Expectation from airports will change and become more focused on a new set of criteria that will determine future tender awards and space allocations, using a different matrix of priorities that are less focused on revenue only. In a bid to eradicate all single-use plastics, produce only recyclable waste, offset all carbon footprints and promote community ecosystems wherever possible within the supply chain, favour will be given to partners who embrace all of the above within their offer. Airports will increasingly realise the importance of consumer confidence and support in their green initiatives and the need to publicly advertise that approach (with a few exceptions, airport marketing is extremely poor). Trip Advisor will likely change its review criteria to better highlight environmental and sustainable initiatives.
12. Airports and online giants
There will be a partnership between Amazon or Ali Baba and an airport operator. In a bid to obtain some of the revenue lost to online purchases when customers leave the store, retailers will encourage potential buyers to order products from Amazon, Ali Baba or the store itself while they are present – for the same guaranteed price. Technology can track where the order originated from, ensuring the outlet gets a share of the transaction. This essentially provides the online giants access to physical showcases within airports.
13. Cashless Duty Free
The first completely cashless Duty Free store will open, with all space given to product, eliminating queues and till points. This is not new in the high street, but it is essential to enhancing the airport retail experience – especially for passengers who have an extremely tight transit window.
14. Making staff count
In the face of increased pressure from digital, specialist store staff are becoming the difference-maker in travel retail stores. Just witness the success of Heinemann’s Exquisite store at Amsterdam Schiphol Airport for proof.
15. Snacking time
With inflight F & B propositions falling and failing, and time at a premium, more and more shoppers will turn to in-store snacking brands and the confectionery sector to fill the gap.
16. Viva Vegan!
2020 will see a more comprehensive Vegan explosion – influencing menus, restaurants and designs. This will help bring in some fresh blood to further enhance the culinary selection dominated by the very short list of current F & B operators. Some airports will finally concede that a ‘street food’ style up and execution to complement their restaurant line-up is not only doable, but essential to keep up with the ever adventurous palates of the younger travelling profiles. A challenge to the lengthy airport contracts traditionally offered, yes, but one potentially facilitating 6 -12 month opportunities for fresh operators.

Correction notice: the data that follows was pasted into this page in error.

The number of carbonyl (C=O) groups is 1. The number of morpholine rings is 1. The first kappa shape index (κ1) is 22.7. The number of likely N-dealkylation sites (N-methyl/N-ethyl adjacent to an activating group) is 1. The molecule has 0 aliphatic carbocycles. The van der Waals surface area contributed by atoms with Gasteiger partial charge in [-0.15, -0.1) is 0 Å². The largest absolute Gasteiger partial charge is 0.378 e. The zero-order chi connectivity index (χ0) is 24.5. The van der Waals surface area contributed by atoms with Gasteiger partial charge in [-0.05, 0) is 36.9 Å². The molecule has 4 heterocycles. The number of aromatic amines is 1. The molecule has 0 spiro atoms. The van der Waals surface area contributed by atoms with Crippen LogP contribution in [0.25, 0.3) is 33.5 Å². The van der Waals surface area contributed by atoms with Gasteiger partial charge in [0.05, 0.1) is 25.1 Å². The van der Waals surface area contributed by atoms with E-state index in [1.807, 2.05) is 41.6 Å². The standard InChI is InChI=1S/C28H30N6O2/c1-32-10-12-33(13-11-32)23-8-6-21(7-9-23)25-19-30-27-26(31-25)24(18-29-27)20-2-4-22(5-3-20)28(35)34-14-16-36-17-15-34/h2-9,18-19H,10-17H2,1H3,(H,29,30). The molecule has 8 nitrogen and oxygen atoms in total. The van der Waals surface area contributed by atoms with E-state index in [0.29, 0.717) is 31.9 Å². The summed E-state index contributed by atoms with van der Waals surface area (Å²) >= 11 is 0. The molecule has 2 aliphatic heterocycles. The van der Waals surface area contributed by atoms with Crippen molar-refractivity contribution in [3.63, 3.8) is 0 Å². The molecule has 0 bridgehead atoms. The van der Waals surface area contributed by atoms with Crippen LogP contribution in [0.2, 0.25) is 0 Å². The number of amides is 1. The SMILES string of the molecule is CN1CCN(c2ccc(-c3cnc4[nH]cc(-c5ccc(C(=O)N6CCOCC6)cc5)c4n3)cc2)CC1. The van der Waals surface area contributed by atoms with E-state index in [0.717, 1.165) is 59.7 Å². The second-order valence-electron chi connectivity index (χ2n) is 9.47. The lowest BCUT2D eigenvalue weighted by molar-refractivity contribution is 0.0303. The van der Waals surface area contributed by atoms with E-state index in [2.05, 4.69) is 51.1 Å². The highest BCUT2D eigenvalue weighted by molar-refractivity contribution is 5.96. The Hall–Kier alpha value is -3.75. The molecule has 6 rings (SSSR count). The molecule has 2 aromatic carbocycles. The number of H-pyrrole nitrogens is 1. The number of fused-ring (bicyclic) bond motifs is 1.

17. Brexit plus plus
The final arrival of Brexit (!?) will fuel a renaissance of UK Duty Free, seeing the ferry channel spring back to life as well as UK airports increasing Duty Free space – a good thing. Even Ryan Air will get into the act.
18. Cannes – there you go!
However important to the industry TFWA’s Cannes week is – and it is – there is no escaping the fact that it is an extremely expensive week for all attending and notably for the brands. Will 2020 be the year when TFWA finally gets out of its comfort zone and starts looking seriously at alternative locations?
19. Benefit Corporations
2020 will see the growth of ‘B-Corps’ – Benefit Corporations. These are a new kind of business that balances purpose and profit. They are legally required to consider the impact of their decisions on their workers, customers, suppliers, community and the environment.
These firms focus on ‘Triple Bottom Line’. Here the value of the firm and metrics of success is not limited to the single measure of bottom line profit. Rather, the triple bottom line has three parts: social, environmental and financial, whereby performance is evaluated from a broader perspective to create greater business value.
These three parts are also referred to as the ‘Three P’s’:
‘Profit’ (financial) – the financial profit the firm achieves
‘People’ (social) – where value and success are measured through the development of employees and welfare of customers, suppliers
and communities that are impacted by the firm
‘Planet’ (environmental) – where value and success are measured through the firm’s sustainability strategy and actions on issues such as carbon emissions and other impacts on the planet
20. What 2020 customers will be like
They will be smarter and the gap between what they expect and what they actually get is widening for some companies in TR
They will walk away faster – especially when they experience bad customer service
They will use smart speakers more
They will understand, evaluate and use omni-channel far more
They will be subject to more AI (but better used in back office, not customer-facing)
They will make choices for convenience